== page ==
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This study reports a novel visual aftereffect for photorealism judgments. Participants observed image sequences where a photograph was gradually transformed into an artificial image (a painting or a sketch). Their task was to choose the image that was the category boundary between the photograph and the artificial image among the frames of each image sequence. This task was performed before and after observing photographs or artificial images for 1 min. The chosen images were less photorealistic after the observation of artificial images, suggesting an aftereffect for photorealism judgments. However, observation of photographs did not induce an aftereffect. It is known that the observation of the norms for perceptual judgments (e.g., the prototypical face for facial judgments) does not induce aftereffects. Thus, these results suggest that photorealistic images serve as the norm for the perceptual judgment of photorealism. The human visual system may represent the photorealism of artificial images as a deviation from photorealistic images.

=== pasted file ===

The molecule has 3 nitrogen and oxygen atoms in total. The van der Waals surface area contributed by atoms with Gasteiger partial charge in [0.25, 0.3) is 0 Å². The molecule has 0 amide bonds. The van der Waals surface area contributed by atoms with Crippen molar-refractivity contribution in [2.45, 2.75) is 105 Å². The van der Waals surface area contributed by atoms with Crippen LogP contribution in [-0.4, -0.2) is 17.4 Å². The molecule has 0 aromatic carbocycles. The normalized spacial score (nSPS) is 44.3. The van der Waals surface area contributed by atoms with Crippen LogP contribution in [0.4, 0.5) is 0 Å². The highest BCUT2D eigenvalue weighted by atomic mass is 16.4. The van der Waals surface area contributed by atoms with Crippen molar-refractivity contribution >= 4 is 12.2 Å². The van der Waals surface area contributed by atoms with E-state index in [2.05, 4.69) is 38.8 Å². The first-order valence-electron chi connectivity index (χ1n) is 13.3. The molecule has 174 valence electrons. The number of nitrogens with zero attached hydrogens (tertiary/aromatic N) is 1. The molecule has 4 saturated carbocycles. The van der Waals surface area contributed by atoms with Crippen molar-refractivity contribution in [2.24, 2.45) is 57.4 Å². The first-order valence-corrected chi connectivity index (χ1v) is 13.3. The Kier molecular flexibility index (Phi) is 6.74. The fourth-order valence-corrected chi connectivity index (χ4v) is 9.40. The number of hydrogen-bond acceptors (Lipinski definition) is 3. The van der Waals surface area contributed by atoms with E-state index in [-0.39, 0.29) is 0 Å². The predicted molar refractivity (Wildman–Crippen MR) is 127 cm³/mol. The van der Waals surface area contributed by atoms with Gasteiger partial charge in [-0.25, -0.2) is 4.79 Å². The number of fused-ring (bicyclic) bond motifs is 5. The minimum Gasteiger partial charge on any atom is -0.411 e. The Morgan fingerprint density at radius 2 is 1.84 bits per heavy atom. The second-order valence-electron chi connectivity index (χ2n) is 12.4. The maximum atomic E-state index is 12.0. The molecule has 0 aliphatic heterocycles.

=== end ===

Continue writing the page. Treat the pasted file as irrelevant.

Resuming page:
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- Photorealism aftereffect
Ruth S. Nagayama